Since 2002 a team at the Australian National University has been conducting Audits to assess Australia’s strengths and weaknesses as a democratic society. From early 2008 the Audit has been based at the Institute for Social Research, Swinburne University of Technology, with continuing input from researchers at ANU and other universities.
Informative discussion papers are available here
CDI was established by the Australian government to support the efforts of new democracies in the Asia-Pacific region to strengthen their political systems. Based in the Crawford School of Economics and Government in the College of Asia and the Pacific at The Australian National University in Canberra.
CDI’s mandate is to strengthen two key institutions of representative democracy — parliamentary governance and political parties – in the emerging democracies of Southeast Asia and the South Pacific. Target countries — Indonesia, Timor-Leste, Papua New Guinea, Fiji, Solomon Islands and Vanuatu. A fundamental focus is the link between parliamentary and party structures and the broader development process. They conduct high-level training courses, act as a networking hub, provide direct technical assistance and undertake applied research on parliamentary and political party development.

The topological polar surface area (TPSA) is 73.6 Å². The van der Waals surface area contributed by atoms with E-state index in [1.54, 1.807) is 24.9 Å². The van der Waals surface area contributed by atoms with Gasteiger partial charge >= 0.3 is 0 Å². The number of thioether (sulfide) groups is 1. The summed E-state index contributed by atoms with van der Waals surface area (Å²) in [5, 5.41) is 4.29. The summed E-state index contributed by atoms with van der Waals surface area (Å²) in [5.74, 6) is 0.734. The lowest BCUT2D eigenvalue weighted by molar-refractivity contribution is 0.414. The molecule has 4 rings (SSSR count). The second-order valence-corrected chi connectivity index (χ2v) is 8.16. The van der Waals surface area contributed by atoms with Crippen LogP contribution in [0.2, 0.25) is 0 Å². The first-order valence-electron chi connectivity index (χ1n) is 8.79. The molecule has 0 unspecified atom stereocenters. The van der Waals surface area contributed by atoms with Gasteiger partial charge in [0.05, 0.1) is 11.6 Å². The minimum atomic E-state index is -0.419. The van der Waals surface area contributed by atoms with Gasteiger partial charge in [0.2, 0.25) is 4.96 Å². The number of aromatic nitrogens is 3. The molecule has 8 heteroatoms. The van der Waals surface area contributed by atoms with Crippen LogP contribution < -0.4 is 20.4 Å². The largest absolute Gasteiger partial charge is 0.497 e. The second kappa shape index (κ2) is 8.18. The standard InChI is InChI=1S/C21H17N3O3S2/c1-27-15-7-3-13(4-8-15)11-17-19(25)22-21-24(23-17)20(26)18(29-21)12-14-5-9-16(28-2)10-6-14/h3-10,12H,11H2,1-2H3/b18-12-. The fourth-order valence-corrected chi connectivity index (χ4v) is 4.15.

Griffith University is home to a number of research centres that focus on integrity and accountability.
Griffith University Centre for Governance and Public Policy is a research centre devoted to enhancing knowledge of governance and public policy in Australia and globally. Its Director is Professor Haig Patapan
“Good governance relies on institutions fulfilling their mission with integrity, supported by well-designed accountability regimes. As part of this, corruption resilience, detection and enforcement are critical priorities for all organisations – government, business or civil society – in an increasingly competitive world. This program provides national and international leadership in the evaluation, design and implementation of modern integrity systems: from public sector ethics as an element of public sector management; to whistleblowing and internal integrity policies; to the powers and performance of anti-corruption agencies; to improving international accountability for grand corruption crimes, and strengthening the anti-corruption work of the G20; to the crucial, complex ways in which integrity policies and institutions interrelate. Its researchers work with other Griffith University centres, public regulators, industry bodies and NGOs including Transparency International, to safeguard the public’s interest in having institutions it can trust.”